Condor Merritt, Petitioner, v. Commissioner of Internal Revenue, Respondent, 301 F.2d 484 (5th Cir. 1962)

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US Court of Appeals for the Fifth Circuit - 301 F.2d 484 (5th Cir. 1962) April 13, 1962
Rehearing Denied May 21, 1962

Robert G. Murrell, Sam E. Murrell, Sam E. Murrell & Sons, Orlando, Fla., for appellant.

Abbott M. Sellers, Acting Asst. Atty. Gen., Lee A. Jackson, Atty. Dept. of Justice, R. P. Hertzog, Acting Chief Counsel, Rollin H. Transue, Atty., I. R. S., Louis F. Oberdorfer, Asst. Atty. Gen., Robert N. Anderson, Richard J. Heiman, Attys., Dept. of Justice, Washington, D. C., for respondent.

Before TUTTLE, Chief Judge, and JONES and BELL, Circuit Judges.

JONES, Circuit Judge.

The petitioner, Condor Merritt, brings before this Court for review the findings and decision of the Tax Court, adverse to him, by which income tax deficiencies and fraud penalties were determined. The years involved are 1943 through 1949. The petitioner lives and for more than fifty years has lived at Altamonte Springs, Florida, a small town in the Orlando area. The taxpayer worked for a number of years in citrus groves. He built and sold a few houses. He operated a beer garden, and in connection with this enterprise he bootlegged a little hard liquor. He acquired over the years a number of citrus groves. At various times he owned and operated a grocery store, theatre, poolroom, beauty parlor, cafe, rooming house, bar, and night club. He had income from rental property. He ran a bolita or Cuba game, or both,1  over a considerable period of time.

Prior to 1945 such records as the petitioner kept were informal and incomplete. In 1945 the petitioner employed a public bookkeeper who set up and maintained a set of books for petitioner in which the bookkeeper made entries of the transactions of which he was informed by the petitioner. The Commissioner made a computation of the petitioner's income tax by the net worth method for the years 1943 through 1949. Substantial tax deficiencies were found by the Commissioner for each of the years, and a finding was made that a part of the deficiency for each year was due to fraud of the petitioner with intent to evade tax. The Tax Court made a number of adjustments in the Commissioner's computations which resulted in a substantial reduction of the petitioner's liability, but, in most respects, the Commissioner was sustained. In seeking to have the Tax Court's decision set aside, the petitioner lists forty specifications of error. The contentions, for the most part, challenge the Tax Court's findings as being without evidentiary basis.

The petitioner asserts that this case is not one calling for the application of the net worth method of determining income because adequate records were kept. If the records of the taxpayer are inaccurate or incomplete the Commissioner may look to other information to determine whether the tax payable has been correctly returned by a taxpayer. Campbell v. Guetersloh, 5th Cir. 1961, 287 F.2d 878; Cefalu v. Commissioner, 5th Cir. 1960, 276 F.2d 122; Bryan v. Commissioner, 5th Cir. 1954, 209 F.2d 822, cert. den. 348 U.S. 912, 75 S. Ct. 289, 99 L. Ed. 715, Mertens, Law of Federal Income Taxation, § 55.19. Although the petitioner engaged the services of a bookkeeper in 1945, the entries in the books were only of such items as were reported by the petitioner to the bookkeeper. It was clearly established that much vital information was withheld by the petitioner from the bookkeeper. The net worth method was properly invoked.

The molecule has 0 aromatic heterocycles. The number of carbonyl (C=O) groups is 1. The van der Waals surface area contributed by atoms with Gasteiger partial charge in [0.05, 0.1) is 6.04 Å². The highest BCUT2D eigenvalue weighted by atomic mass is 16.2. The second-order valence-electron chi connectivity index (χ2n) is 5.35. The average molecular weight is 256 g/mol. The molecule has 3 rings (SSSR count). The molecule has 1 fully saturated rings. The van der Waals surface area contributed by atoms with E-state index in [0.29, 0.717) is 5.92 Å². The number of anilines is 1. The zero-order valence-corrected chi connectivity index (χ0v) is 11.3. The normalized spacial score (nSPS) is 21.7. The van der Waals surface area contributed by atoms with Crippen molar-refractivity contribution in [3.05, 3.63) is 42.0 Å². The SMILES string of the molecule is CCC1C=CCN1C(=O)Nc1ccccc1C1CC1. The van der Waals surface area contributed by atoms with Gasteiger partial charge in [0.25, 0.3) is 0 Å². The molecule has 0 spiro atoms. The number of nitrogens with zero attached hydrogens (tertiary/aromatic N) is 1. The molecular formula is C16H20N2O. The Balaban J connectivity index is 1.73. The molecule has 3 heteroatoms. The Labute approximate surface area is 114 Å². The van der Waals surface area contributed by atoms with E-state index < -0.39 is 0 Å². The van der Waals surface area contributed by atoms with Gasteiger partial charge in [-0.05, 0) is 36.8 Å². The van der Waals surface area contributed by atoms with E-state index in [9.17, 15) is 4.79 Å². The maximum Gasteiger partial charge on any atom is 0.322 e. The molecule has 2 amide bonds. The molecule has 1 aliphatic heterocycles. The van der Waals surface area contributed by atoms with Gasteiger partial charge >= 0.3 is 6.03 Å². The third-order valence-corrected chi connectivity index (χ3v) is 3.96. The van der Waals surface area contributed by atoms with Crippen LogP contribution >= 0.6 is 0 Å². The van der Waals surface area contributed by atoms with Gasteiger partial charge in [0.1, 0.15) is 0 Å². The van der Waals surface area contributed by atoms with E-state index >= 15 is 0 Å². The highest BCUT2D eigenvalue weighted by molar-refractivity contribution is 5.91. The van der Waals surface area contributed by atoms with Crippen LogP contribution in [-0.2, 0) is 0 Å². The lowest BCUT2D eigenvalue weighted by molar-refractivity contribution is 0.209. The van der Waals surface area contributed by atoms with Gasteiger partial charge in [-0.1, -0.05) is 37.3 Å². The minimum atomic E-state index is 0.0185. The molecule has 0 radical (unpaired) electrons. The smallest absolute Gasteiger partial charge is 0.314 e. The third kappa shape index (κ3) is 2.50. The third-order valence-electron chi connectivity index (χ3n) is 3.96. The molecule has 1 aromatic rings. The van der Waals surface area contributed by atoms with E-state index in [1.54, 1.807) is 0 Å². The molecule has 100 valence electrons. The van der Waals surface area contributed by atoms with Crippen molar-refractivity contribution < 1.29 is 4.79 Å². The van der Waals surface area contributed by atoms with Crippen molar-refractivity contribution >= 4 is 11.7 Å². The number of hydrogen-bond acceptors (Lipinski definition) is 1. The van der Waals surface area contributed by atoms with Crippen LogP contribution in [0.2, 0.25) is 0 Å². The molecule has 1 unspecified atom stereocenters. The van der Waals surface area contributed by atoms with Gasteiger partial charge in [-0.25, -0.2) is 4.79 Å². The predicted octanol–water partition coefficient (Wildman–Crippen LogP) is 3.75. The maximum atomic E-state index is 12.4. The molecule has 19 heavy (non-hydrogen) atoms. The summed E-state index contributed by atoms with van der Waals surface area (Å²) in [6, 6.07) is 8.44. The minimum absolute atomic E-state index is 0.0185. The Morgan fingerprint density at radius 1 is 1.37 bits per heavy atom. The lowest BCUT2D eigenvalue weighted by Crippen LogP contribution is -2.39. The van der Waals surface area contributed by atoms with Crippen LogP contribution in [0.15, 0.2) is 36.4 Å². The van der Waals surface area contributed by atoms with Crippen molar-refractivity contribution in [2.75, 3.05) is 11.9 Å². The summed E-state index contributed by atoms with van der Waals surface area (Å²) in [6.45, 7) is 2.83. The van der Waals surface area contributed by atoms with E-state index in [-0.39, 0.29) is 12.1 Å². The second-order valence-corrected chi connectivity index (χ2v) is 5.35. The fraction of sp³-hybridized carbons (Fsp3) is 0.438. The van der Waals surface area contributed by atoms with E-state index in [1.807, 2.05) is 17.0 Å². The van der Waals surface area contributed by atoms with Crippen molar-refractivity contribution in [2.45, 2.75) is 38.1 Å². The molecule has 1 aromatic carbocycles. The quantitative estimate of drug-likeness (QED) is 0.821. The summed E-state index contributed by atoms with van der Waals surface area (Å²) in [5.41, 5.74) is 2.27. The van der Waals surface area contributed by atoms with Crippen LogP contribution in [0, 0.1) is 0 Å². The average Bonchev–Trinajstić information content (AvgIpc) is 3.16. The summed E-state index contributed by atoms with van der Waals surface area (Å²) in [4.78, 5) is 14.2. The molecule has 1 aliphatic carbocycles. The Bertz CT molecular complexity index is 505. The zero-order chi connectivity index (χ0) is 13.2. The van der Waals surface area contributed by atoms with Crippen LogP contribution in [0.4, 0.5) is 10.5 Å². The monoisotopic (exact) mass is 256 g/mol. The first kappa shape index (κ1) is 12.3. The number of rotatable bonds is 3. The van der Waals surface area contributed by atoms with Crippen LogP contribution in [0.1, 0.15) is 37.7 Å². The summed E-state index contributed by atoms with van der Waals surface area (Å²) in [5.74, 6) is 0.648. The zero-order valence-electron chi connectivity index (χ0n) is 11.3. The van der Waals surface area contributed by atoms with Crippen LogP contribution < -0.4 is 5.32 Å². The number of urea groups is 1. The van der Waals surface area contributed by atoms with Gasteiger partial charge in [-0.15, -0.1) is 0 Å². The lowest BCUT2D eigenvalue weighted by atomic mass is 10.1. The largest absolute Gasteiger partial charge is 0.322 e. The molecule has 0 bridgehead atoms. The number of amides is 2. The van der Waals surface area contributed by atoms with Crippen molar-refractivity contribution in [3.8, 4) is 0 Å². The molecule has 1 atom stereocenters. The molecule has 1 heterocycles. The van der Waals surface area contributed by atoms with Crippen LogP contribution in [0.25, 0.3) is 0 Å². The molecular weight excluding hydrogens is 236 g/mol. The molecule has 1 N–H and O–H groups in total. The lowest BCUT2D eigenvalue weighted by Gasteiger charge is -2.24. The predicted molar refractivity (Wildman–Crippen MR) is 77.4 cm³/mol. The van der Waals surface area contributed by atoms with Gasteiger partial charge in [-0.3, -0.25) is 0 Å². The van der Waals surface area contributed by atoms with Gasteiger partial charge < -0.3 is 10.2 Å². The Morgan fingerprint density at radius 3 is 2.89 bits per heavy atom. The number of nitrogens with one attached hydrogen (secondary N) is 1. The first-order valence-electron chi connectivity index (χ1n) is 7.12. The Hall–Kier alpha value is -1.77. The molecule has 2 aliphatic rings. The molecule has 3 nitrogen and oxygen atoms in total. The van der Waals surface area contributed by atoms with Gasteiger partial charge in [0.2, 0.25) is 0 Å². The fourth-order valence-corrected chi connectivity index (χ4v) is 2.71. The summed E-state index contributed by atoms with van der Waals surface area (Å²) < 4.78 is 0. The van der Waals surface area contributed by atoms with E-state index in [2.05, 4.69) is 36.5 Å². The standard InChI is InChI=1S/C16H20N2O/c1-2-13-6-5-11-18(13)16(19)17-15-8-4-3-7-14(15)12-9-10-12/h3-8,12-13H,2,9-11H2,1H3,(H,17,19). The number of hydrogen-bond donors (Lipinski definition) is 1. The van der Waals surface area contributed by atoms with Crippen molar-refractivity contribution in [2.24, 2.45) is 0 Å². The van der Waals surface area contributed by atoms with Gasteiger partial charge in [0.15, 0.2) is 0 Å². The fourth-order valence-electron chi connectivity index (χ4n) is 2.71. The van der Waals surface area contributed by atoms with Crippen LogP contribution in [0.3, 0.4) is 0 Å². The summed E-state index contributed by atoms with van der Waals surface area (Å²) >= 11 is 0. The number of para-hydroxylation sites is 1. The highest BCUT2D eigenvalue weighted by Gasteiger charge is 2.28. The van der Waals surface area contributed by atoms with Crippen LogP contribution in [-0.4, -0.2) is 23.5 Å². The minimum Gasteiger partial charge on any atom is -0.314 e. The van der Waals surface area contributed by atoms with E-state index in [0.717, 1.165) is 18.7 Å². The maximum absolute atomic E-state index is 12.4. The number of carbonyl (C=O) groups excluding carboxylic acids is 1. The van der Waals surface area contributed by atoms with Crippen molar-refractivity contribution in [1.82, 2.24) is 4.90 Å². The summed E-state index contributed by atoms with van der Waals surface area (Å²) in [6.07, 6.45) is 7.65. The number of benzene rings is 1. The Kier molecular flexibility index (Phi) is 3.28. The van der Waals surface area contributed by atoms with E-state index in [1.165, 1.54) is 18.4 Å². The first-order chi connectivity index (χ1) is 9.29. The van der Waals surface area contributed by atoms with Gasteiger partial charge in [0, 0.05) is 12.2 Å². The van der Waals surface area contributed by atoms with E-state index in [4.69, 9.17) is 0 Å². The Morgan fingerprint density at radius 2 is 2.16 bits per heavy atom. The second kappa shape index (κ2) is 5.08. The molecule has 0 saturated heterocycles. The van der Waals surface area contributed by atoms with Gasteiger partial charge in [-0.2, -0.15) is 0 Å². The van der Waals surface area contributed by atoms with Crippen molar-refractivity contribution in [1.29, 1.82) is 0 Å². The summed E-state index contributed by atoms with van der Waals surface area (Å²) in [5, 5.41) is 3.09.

The petitioner complains that the net worth computations of the Commissioner did not include any cash in the schedules, either in the opening schedule or in the figures used in the opening and closing of the net worth schedules for each of the years in question. It is, of course, necessary that a net worth computation must include, as an opening figure, the value of the taxpayer's assets at the beginning of the period, including whatever coin and currency there might be in the taxpayer's possession. Cefalu v. Commissioner, supra, Veino v. Fahs, 5th Cir. 1958, 257 F.2d 364; Phillips' Estate v. Commissioner, 5th Cir. 1957, 246 F.2d 209. The evidence shows that the finding that no cash of any significant amount was in the petitioner's possession at the beginning of 1943 is not clearly erroneous. The petitioner relies upon the doctrine stated in Phillips' Estate v. Commissioner, supra, for the proposition that there must have been cash and the Commissioner had the duty of ascertaining and the burden of proving the amount of it. But in the Phillips case the taxpayer was dead at the time of the trial. Here the taxpayer testified. In Phillips the taxpayer was a gambler on a rather large scale and substantial sums of cash were required in that operation. Here the petitioner, at the beginning of the period, was not engaged in gambling as he was at a later period. He maintained a bank account and the balance in it on the opening date was taken into the reckoning. The petitioner stated that it was his practice to deposit his receipts less the cash paid out for small items, payrolls and personal drawings. In his response to a request to state any substantial amounts of undeposited cash he had on hand he stated he "might have had $7,000 or $8,000 in cash at one time in 1946, 1947, or 1948," which "was the receipts of all my businesses."